Rear view cameras help prevent back-over collisions, such as running over an object or small child playing behind a vehicle. Rear camera technology (back-up cameras) will become mandatory in May 2018.
Rear view cameras are great for lining up trailers or backing into tight spaces. They're a "must-have" on pickups and SUVs, which have very large blind spots behind them.
Adaptive headlights illuminate the road while going around turns and corners. They swivel and react as you turn the steering wheel. In 2014, the IIHS found that adaptive headlights improved a driver's reaction time by a third of a second.
There are mixed feelings about headlight technology, the wider illumination can be helpful, but the motion of the lights can be distracting...Especially if the swivel and the steering is not synchronized perfectly.
This system uses radar sensors mounted on the sides of the rear bumper. When the vehicle is in reverse, the system can tell you of approaching collisions from the sides. More advanced systems can alert you of pedestrians, shopping carts, bicycles passing towards the rear of your vehicle.
The bottom line, rear cross traffic radars is an excellent safety technology to have installed on your vehicle.
This technology can detect and recognize a person entering into the vehicle's path, some systems will even automatically apply the brakes, partially or bring the vehicle to a complete stop. This tech was invented by Volvo and is now be offered by other automakers. Some of the more advanced systems can also recognize bicyclist.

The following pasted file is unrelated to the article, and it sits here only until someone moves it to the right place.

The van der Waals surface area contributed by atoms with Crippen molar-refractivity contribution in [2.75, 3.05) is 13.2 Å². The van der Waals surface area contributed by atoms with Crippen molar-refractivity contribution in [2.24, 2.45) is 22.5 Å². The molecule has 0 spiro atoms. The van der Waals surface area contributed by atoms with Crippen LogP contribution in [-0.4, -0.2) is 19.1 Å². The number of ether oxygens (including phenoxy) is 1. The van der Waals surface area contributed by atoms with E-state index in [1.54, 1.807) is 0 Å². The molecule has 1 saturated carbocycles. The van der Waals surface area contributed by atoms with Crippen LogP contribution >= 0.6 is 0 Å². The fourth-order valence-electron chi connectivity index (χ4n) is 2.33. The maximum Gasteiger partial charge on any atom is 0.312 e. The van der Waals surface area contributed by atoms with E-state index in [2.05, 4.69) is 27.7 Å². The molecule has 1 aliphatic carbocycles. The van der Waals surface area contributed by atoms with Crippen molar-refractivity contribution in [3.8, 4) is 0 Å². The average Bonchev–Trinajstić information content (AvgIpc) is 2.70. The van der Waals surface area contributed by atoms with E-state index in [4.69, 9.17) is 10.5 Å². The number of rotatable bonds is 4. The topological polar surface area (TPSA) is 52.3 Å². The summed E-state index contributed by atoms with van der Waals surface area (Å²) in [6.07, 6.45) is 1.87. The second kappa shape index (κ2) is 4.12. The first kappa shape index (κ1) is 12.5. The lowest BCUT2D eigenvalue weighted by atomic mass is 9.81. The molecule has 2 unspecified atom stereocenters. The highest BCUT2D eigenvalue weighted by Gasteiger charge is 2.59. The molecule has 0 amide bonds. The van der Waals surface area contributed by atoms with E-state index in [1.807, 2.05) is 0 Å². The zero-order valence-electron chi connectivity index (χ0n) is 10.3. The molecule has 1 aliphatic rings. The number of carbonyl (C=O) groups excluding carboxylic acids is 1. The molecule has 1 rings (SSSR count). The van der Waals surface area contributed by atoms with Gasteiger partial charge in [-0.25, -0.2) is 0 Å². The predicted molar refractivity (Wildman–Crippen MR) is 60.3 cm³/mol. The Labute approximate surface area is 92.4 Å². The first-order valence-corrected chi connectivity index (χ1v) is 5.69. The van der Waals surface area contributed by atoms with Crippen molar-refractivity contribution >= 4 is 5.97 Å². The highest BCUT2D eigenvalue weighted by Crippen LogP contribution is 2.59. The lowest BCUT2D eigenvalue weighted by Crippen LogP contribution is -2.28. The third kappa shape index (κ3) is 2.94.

Pedestrian detection and braking is a great safety feature to have especially if you live in an area with a high populous.
These systems are also called "Precrash-Mitigation Systems." They may use stand-alone or a combination of laser, radar, or cameras to look ahead and warn drivers of an approaching accident by an audible, visual or physical cue. If the driver ignores the warnings, some of these systems will automatically apply the brakes or take other steps to prepare for impact. Some of the more advanced systems will respond anywhere from highway to walking speeds.
If you're looking for a vehicle with FCW, look into the systems that will allow you to adjust your follow distance.
Most LDW systems use cameras to look for lane makers and monitor where you're at in your lane. If you start to stray over the line without signaling, you'll feel a vibration in the steering wheel, seat or hear an audible warning tone. More advanced systems, called "Lane-Keeping-Assist" (LKA), will apply the brakes or slightly nudge the steering wheel to get you to adjust back over into your lane if your wandering.
LDW systems tend to be more useful on highways than on winding, tight country roads, where they tend to warn you too often. CR also prefers the systems that make corrections by alerting you through the steering wheel and not the brake system.
This type of technology uses cameras or radars to look (scan) the areas you can't easily see behind and beside you. The system looks for vehicles lurking or entering your blind zones. When a vehicle is detected, an icon is illuminated in or near the appropriate side-view mirror.
If signaling while a vehicle is in your blind spot, some systems will send a louder or stronger alert, such as a louder audible tone or blinking light. Newer, more advance systems will help keep you from changing lanes by applying the brakes on the appropriate side of the vehicle.
Blind spot monitoring systems are a great safety feature and tend to be very helpful for drivers.
If you're considering the purchase of a new car, truck, minivan, or SUV. As always, I recommend using a free online referral service such as Edmunds and TrueCar to guarantee you pay the lowest price. These services will tell you what others are paying for the vehicle you're considering in your local area and which dealers give the greatest discounts.